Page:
War to cause Ukraine economy to shrink nearly a third this year - EBRD report

By Vanora Bennett

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Russia’s war on Ukraine will cause the latter’s economy to shrink by nearly a third this year, the latest forecast from the European Bank for Reconstruction and Development shows.

Ukraine’s GDP will suffer negative growth of 30 per cent in 2022, a downward revision of ten percentage points compared to the Bank’s projections released as recently as March.

The Russian invasion has brought to an abrupt halt an economic recovery that had begun in that country last year, the EBRD’s Regional Economic Prospects (REP) published today show.

GDP growth in Ukraine is forecast to bounce back to 25 per cent next year but this assumes that substantial reconstruction work is by then already underway. How long the hostilities last, the shape of any post-war settlement, the extent of reconstruction and how many refugees return home will also influence the recovery’s speed.

With the 3.4 per cent GDP growth recorded in 2021 no more than a distant memory, the war is putting Ukraine’s economy under enormous stress, with the heavy devastation of infrastructure and production capacities.

It is estimated that between 30 and 50 per cent of businesses have stopped their operations completely, causing about half of all employees to lose their jobs and income. Approximately 10 per cent of the pre-war population has fled Ukraine and an additional 15 per cent are displaced within the country. All this is severely weakening companies’ finances, thus exposing the banking sector to a drastic deterioration of asset quality.

To preserve macroeconomic stability, on 24 February, the day of the invasion, the National Bank of Ukraine fixed the exchange rate, limited cash withdrawals and introduced capital controls by preventing most cross-border transactions. However, huge production and logistical disruptions have caused inflation to rise 13.7 per cent year-on-year in March 2022, and it is likely that inflationary pressures will persist throughout the year.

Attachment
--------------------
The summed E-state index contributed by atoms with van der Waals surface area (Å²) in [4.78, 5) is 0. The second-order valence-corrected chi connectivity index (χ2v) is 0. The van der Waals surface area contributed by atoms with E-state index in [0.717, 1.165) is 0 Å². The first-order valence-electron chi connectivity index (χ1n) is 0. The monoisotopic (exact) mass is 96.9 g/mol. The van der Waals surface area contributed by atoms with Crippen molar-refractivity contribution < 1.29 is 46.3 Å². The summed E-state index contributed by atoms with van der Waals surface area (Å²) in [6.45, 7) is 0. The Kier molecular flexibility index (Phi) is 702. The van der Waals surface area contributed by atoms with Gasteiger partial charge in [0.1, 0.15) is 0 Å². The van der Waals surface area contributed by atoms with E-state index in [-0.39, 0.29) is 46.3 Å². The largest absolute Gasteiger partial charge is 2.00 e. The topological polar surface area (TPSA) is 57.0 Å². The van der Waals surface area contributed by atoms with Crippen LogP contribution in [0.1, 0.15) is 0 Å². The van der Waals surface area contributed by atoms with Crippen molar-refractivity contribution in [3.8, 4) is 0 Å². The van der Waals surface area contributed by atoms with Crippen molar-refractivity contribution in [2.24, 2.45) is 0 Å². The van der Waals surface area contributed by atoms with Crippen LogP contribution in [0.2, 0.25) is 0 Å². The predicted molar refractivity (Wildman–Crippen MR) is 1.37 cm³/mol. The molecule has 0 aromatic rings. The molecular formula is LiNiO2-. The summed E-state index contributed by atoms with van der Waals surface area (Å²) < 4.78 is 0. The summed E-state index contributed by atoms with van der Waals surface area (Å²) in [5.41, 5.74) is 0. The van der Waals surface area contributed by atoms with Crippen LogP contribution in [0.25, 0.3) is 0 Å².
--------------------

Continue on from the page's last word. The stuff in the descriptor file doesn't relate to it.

Plummeting tax revenues, combined with government spending way above the budget, have opened a fiscal gap of at least US$ 5 billion a month. Yet, because the fiscal gap is accompanied by a substantial external gap as well, it is clear that war bonds purchased by domestic banks and monetary financing of fiscal deficit allowed under Martial Law could plug only a small portion of the gap.

In March, the external gap was largely covered by IFI lending, but more sustainable financing predominantly based on grants is needed. Several multi-donor accounts are being created in the IMF, World Bank and European Union. A Multi-Donor Administered Account created in the IMF is intended as a secure vehicle for donors to channel grants and loans for Ukraine. Funds will be used for balance of payments and budgetary needs.

The war on Ukraine also raises the spectre of worsening food security globally, because Ukraine is a significant food exporter, accounting for almost 10 per cent of global wheat exports, as well as 14 per cent of corn and 37 per cent of sunflower oil exports.

Wheat and sunflower are mostly grown in the south-east of Ukraine, where war damage is the most significant. The Kharkivska, Dnipropetrovska, Khersonska, Zaporizka, Luhanska and Donetska regions together account for 36 per cent of the country’s wheat production and 38 per cent of its sunflower seed output. Corn and soybean production is mostly concentrated in the north-east of the country which has also experienced large-scale war damage. These regions account for 28 per cent of the country’s corn production and 20 per cent of soybean production.

Aside from direct war damage, agricultural production is hampered by lack of fuel, access to seeds, fertiliser and equipment. According to estimates of the Food and Agricultural Organization, only 20 per cent of agribusinesses have sufficient fuel to start planting this spring, and around 20 to 30 per cent of agricultural land in Ukraine is expected not be planted or harvested this year. Significant damage to seaports and transport infrastructure, as well as limitations on ships operating in the Black Sea add longer-term logistical risks.

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